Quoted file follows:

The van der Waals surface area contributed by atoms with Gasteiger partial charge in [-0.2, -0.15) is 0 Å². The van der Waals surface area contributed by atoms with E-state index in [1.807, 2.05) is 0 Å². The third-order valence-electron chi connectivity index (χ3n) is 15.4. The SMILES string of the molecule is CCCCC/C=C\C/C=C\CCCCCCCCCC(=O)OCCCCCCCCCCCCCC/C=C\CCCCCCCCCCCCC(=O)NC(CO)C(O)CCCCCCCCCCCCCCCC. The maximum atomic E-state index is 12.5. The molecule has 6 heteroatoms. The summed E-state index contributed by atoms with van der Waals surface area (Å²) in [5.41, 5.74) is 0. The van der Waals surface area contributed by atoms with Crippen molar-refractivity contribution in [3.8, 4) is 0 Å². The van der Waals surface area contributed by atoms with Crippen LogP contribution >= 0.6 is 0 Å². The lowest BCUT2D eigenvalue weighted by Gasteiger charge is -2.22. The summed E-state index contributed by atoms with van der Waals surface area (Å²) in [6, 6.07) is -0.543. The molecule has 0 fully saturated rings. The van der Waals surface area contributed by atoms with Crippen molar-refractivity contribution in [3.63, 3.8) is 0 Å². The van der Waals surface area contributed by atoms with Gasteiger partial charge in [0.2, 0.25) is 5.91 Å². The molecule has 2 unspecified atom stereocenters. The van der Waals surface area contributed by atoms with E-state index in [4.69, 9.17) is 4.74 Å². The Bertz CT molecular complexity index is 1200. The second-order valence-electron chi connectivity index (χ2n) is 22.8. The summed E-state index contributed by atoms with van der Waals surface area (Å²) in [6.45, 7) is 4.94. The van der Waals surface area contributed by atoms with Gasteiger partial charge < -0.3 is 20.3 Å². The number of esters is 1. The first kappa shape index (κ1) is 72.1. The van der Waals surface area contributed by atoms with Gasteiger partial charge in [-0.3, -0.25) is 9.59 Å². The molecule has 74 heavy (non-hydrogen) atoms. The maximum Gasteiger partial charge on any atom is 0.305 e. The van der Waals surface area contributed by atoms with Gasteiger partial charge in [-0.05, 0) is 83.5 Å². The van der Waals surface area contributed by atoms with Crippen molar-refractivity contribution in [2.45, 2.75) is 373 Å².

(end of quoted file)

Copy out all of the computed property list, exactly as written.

The van der Waals surface area contributed by atoms with Gasteiger partial charge in [-0.2, -0.15) is 0 Å². The van der Waals surface area contributed by atoms with E-state index in [1.807, 2.05) is 0 Å². The third-order valence-electron chi connectivity index (χ3n) is 15.4. The SMILES string of the molecule is CCCCC/C=C\C/C=C\CCCCCCCCCC(=O)OCCCCCCCCCCCCCC/C=C\CCCCCCCCCCCCC(=O)NC(CO)C(O)CCCCCCCCCCCCCCCC. The maximum atomic E-state index is 12.5. The molecule has 6 heteroatoms. The summed E-state index contributed by atoms with van der Waals surface area (Å²) in [5.41, 5.74) is 0. The van der Waals surface area contributed by atoms with Crippen molar-refractivity contribution in [3.8, 4) is 0 Å². The van der Waals surface area contributed by atoms with Crippen LogP contribution >= 0.6 is 0 Å². The lowest BCUT2D eigenvalue weighted by Gasteiger charge is -2.22. The summed E-state index contributed by atoms with van der Waals surface area (Å²) in [6, 6.07) is -0.543. The molecule has 0 fully saturated rings. The van der Waals surface area contributed by atoms with Crippen molar-refractivity contribution in [3.63, 3.8) is 0 Å². The van der Waals surface area contributed by atoms with Gasteiger partial charge in [0.2, 0.25) is 5.91 Å². The molecule has 2 unspecified atom stereocenters. The van der Waals surface area contributed by atoms with E-state index in [4.69, 9.17) is 4.74 Å². The Bertz CT molecular complexity index is 1200. The second-order valence-electron chi connectivity index (χ2n) is 22.8. The summed E-state index contributed by atoms with van der Waals surface area (Å²) in [6.45, 7) is 4.94. The van der Waals surface area contributed by atoms with Gasteiger partial charge < -0.3 is 20.3 Å². The number of esters is 1. The first kappa shape index (κ1) is 72.1. The van der Waals surface area contributed by atoms with Gasteiger partial charge in [-0.3, -0.25) is 9.59 Å². The molecule has 74 heavy (non-hydrogen) atoms. The maximum Gasteiger partial charge on any atom is 0.305 e. The van der Waals surface area contributed by atoms with Gasteiger partial charge in [-0.05, 0) is 83.5 Å². The van der Waals surface area contributed by atoms with Crippen molar-refractivity contribution in [2.45, 2.75) is 373 Å².